1. What are antimicrobials?

    Antimicrobials – including antibiotics, antivirals, antifungals, and antiparasitics – are medicines used to prevent and treat infectious diseases in humans, animals and plants.

  2. What is antimicrobial resistance (AMR) and how does AMR emerge?

    Antimicrobial Resistance (AMR) occurs when bacteria, viruses, fungi and parasites no longer respond to antimicrobial medicines. These microorganisms with AMR are also known as 'superbugs'. As a result of drug resistance, antibiotics and other antimicrobial medicines become ineffective and infections become difficult or impossible to treat, increasing the risk of disease spread, severe illness, disability and death.

    AMR is a natural process that happens over time through genetic changes in pathogens. Its emergence and spread is accelerated by human activity, mainly the misuse and overuse of antimicrobials to treat, prevent or control infections in humans, animals and plants.

  3. Will AMR bacteria be transmitted by food?

    Foods can act as a potential vehicle for transmission of AMR bacteria. Foods of animal origin can become contaminated during slaughter and carcass dressing, while foods of plant origin can be contaminated by affected environment, water and manures.

    In addition, foods can also become contaminated at different points of post-harvest stage. For example, foods can be contaminated with AMR bacteria by infected food handlers particularly if they do not observe good hygienic practices when handling foods; or through improper food processing or unhygienic food preparation environment.

  4. What kind of food is of higher risks?

    The World Health Organization considers that foods of animal origin represent the major route of human exposure to foodborne pathogens with AMR. In general, raw or undercooked foods are more likely to carry bacteria, including AMR bacteria, derived from the primary production than thoroughly cooked foods.

  5. How to avoid spreading AMR via food?

    Thorough cooking before consumption is the most effective way to kill "superbugs" that may be present in food. Consumers should however be aware of the inherent risk of contracting "superbugs" when they eat certain raw and undercooked ready-to-eat food. Susceptible populations such as pregnant women, infants and young children, the elderly and people with weakened immunity (i.e. people with chronic diseases or those on antibiotics treatment, antacid and long-term steroids or drugs given to prevent transplant rejection, etc) are of higher risk and should therefore avoid eating raw and undercooked ready-to-eat foods.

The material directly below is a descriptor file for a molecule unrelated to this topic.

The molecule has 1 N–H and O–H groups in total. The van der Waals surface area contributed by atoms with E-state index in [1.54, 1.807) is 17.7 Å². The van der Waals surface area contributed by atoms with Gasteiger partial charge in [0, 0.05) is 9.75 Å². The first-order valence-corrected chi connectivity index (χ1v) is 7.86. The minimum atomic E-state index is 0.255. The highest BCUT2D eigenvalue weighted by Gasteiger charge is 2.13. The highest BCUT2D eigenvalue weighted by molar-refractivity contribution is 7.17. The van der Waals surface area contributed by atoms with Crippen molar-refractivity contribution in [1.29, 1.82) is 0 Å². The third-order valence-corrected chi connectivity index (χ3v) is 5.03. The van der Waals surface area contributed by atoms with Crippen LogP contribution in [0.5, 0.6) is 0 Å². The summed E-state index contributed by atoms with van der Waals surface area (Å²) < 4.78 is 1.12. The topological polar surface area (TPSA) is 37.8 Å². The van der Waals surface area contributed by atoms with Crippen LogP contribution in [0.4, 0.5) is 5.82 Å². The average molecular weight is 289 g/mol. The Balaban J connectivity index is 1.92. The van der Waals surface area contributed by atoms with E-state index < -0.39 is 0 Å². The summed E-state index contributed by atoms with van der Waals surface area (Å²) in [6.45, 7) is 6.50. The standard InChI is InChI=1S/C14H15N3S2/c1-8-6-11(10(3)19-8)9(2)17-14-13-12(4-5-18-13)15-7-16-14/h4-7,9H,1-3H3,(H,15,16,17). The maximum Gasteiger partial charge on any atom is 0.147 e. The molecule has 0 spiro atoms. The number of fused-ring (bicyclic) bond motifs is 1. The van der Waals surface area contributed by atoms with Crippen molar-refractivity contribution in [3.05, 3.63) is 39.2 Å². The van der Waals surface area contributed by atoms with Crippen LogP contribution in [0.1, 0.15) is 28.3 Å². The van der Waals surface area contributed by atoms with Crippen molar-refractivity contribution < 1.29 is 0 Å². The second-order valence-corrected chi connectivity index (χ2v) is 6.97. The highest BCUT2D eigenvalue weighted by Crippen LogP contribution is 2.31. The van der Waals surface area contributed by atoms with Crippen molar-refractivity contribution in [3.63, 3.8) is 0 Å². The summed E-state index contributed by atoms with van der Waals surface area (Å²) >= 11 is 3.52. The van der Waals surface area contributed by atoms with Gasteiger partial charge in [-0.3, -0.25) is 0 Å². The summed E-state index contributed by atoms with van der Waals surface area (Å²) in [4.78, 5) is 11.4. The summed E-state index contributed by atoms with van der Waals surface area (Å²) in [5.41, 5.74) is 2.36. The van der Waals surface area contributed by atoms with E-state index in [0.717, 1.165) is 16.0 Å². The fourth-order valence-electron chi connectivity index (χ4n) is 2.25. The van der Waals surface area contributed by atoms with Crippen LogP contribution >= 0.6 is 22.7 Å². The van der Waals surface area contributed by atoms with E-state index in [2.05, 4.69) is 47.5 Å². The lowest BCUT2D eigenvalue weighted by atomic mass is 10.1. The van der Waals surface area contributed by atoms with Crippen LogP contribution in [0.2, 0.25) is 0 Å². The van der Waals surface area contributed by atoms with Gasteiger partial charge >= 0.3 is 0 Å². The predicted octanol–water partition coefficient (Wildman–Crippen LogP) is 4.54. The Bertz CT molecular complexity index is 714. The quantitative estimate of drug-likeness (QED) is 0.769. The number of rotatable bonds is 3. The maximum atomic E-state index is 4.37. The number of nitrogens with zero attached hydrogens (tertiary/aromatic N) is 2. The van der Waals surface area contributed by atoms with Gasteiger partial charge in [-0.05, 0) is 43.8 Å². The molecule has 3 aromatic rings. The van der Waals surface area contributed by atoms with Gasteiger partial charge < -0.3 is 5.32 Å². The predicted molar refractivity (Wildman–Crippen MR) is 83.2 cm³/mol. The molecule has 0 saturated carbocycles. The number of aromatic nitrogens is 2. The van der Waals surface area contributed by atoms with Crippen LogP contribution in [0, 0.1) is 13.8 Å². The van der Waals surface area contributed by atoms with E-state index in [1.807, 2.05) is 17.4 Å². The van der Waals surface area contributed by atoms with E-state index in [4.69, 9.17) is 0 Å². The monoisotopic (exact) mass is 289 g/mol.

Furthermore, observance of good hygienic practices can minimise cross-contamination by both superbugs and bad bugs. Following the 5 Keys to Food Safety (

    1.      Choose Safe Raw Materials,

    2.      Keep Hands and Utensils Clean,

    3.      Separate Raw and Cooked Food,

    4.      Cook Thoroughly, and

    5.      Keep Food at Safe Temperature) in daily life for food handling is important for combating superbugs, as well as other bad bugs. 

  6. What are the measures to contain AMR in the food chain?

    To effectively minimise the emergence and contain the spread of AMR in the food chain, coordinated effort from people in all sectors, including veterinary profession, agriculture, environment and food industry is needed. Preventive measures are of the utmost importance. For example, farmers should optimise the use of antimicrobials in livestock. Antibiotics should not be used as growth promoters. Veterinarians should assist food animal production farm to adopt good husbandry practices to reduce the need of antimicrobials. Food producers should take effective sanitation measures to maintain food hygiene and minimise the cross contamination during food processing.